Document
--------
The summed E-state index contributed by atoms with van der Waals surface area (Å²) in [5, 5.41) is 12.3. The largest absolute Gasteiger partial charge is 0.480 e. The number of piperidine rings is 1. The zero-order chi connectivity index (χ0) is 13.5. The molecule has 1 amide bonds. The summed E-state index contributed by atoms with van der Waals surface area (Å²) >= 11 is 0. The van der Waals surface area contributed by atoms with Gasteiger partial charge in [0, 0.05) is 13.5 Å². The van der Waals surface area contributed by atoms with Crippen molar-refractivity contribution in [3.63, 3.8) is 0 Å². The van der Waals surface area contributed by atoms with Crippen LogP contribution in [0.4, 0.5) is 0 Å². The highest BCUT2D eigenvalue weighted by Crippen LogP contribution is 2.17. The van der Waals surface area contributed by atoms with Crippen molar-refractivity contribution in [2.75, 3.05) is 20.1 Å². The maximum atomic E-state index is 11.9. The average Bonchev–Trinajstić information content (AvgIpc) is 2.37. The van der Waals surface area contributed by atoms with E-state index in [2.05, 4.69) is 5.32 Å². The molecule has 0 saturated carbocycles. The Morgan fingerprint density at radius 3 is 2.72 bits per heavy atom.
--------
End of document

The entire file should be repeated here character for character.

The summed E-state index contributed by atoms with van der Waals surface area (Å²) in [5, 5.41) is 12.3. The largest absolute Gasteiger partial charge is 0.480 e. The number of piperidine rings is 1. The zero-order chi connectivity index (χ0) is 13.5. The molecule has 1 amide bonds. The summed E-state index contributed by atoms with van der Waals surface area (Å²) >= 11 is 0. The van der Waals surface area contributed by atoms with Gasteiger partial charge in [0, 0.05) is 13.5 Å². The van der Waals surface area contributed by atoms with Crippen molar-refractivity contribution in [3.63, 3.8) is 0 Å². The van der Waals surface area contributed by atoms with Crippen LogP contribution in [0.4, 0.5) is 0 Å². The highest BCUT2D eigenvalue weighted by Crippen LogP contribution is 2.17. The van der Waals surface area contributed by atoms with Crippen molar-refractivity contribution in [2.75, 3.05) is 20.1 Å². The maximum atomic E-state index is 11.9. The average Bonchev–Trinajstić information content (AvgIpc) is 2.37. The van der Waals surface area contributed by atoms with E-state index in [2.05, 4.69) is 5.32 Å². The molecule has 0 saturated carbocycles. The Morgan fingerprint density at radius 3 is 2.72 bits per heavy atom.